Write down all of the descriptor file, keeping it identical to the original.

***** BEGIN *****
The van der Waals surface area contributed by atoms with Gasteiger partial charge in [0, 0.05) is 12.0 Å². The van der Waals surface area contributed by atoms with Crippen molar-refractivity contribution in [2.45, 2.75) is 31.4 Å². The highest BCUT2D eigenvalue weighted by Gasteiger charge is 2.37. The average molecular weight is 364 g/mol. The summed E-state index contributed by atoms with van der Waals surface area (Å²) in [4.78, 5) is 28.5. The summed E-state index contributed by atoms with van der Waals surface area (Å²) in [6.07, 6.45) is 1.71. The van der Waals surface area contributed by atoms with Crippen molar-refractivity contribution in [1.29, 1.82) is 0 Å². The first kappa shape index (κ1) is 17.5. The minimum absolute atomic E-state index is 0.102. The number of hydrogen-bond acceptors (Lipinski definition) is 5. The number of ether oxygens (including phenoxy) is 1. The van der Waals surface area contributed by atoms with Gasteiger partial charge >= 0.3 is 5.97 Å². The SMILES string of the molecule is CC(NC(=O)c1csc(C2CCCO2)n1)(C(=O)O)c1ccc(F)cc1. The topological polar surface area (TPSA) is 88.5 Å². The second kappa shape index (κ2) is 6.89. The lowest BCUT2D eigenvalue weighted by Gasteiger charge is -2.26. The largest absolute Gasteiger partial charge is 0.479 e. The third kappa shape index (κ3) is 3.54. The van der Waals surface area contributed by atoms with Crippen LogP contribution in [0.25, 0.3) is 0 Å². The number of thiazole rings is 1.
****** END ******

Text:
The van der Waals surface area contributed by atoms with Gasteiger partial charge in [0, 0.05) is 12.0 Å². The van der Waals surface area contributed by atoms with Crippen molar-refractivity contribution in [2.45, 2.75) is 31.4 Å². The highest BCUT2D eigenvalue weighted by Gasteiger charge is 2.37. The average molecular weight is 364 g/mol. The summed E-state index contributed by atoms with van der Waals surface area (Å²) in [4.78, 5) is 28.5. The summed E-state index contributed by atoms with van der Waals surface area (Å²) in [6.07, 6.45) is 1.71. The van der Waals surface area contributed by atoms with Crippen molar-refractivity contribution in [1.29, 1.82) is 0 Å². The first kappa shape index (κ1) is 17.5. The minimum absolute atomic E-state index is 0.102. The number of hydrogen-bond acceptors (Lipinski definition) is 5. The number of ether oxygens (including phenoxy) is 1. The van der Waals surface area contributed by atoms with Gasteiger partial charge >= 0.3 is 5.97 Å². The SMILES string of the molecule is CC(NC(=O)c1csc(C2CCCO2)n1)(C(=O)O)c1ccc(F)cc1. The topological polar surface area (TPSA) is 88.5 Å². The second kappa shape index (κ2) is 6.89. The lowest BCUT2D eigenvalue weighted by Gasteiger charge is -2.26. The largest absolute Gasteiger partial charge is 0.479 e. The third kappa shape index (κ3) is 3.54. The van der Waals surface area contributed by atoms with Crippen LogP contribution in [0.25, 0.3) is 0 Å². The number of thiazole rings is 1.